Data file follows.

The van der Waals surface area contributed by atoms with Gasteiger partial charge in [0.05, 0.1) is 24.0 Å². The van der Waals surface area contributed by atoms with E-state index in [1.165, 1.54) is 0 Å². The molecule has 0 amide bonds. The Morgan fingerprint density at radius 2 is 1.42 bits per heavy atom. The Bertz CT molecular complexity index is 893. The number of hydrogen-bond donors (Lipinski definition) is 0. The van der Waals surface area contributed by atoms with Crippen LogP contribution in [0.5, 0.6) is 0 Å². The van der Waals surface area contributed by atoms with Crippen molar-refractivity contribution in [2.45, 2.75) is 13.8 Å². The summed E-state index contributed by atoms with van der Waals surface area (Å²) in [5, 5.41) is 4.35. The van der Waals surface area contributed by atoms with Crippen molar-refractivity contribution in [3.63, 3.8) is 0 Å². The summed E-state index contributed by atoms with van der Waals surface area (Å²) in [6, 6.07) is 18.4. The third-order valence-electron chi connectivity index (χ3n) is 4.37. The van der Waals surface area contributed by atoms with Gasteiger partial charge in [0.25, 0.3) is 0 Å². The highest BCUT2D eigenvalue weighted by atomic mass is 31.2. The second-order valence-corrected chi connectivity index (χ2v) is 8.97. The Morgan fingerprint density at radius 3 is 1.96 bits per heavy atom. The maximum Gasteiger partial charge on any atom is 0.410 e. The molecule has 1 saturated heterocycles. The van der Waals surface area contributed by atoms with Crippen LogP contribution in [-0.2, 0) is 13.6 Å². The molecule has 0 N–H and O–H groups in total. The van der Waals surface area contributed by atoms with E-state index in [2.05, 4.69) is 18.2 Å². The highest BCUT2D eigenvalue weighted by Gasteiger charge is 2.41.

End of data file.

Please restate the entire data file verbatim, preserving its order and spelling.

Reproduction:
The van der Waals surface area contributed by atoms with Gasteiger partial charge in [0.05, 0.1) is 24.0 Å². The van der Waals surface area contributed by atoms with E-state index in [1.165, 1.54) is 0 Å². The molecule has 0 amide bonds. The Morgan fingerprint density at radius 2 is 1.42 bits per heavy atom. The Bertz CT molecular complexity index is 893. The number of hydrogen-bond donors (Lipinski definition) is 0. The van der Waals surface area contributed by atoms with Crippen LogP contribution in [0.5, 0.6) is 0 Å². The van der Waals surface area contributed by atoms with Crippen molar-refractivity contribution in [2.45, 2.75) is 13.8 Å². The summed E-state index contributed by atoms with van der Waals surface area (Å²) in [5, 5.41) is 4.35. The van der Waals surface area contributed by atoms with Crippen molar-refractivity contribution in [3.63, 3.8) is 0 Å². The summed E-state index contributed by atoms with van der Waals surface area (Å²) in [6, 6.07) is 18.4. The third-order valence-electron chi connectivity index (χ3n) is 4.37. The van der Waals surface area contributed by atoms with Gasteiger partial charge in [0.25, 0.3) is 0 Å². The highest BCUT2D eigenvalue weighted by atomic mass is 31.2. The second-order valence-corrected chi connectivity index (χ2v) is 8.97. The Morgan fingerprint density at radius 3 is 1.96 bits per heavy atom. The maximum Gasteiger partial charge on any atom is 0.410 e. The molecule has 1 saturated heterocycles. The van der Waals surface area contributed by atoms with Crippen LogP contribution in [-0.2, 0) is 13.6 Å². The molecule has 0 N–H and O–H groups in total. The van der Waals surface area contributed by atoms with E-state index in [2.05, 4.69) is 18.2 Å². The highest BCUT2D eigenvalue weighted by Gasteiger charge is 2.41.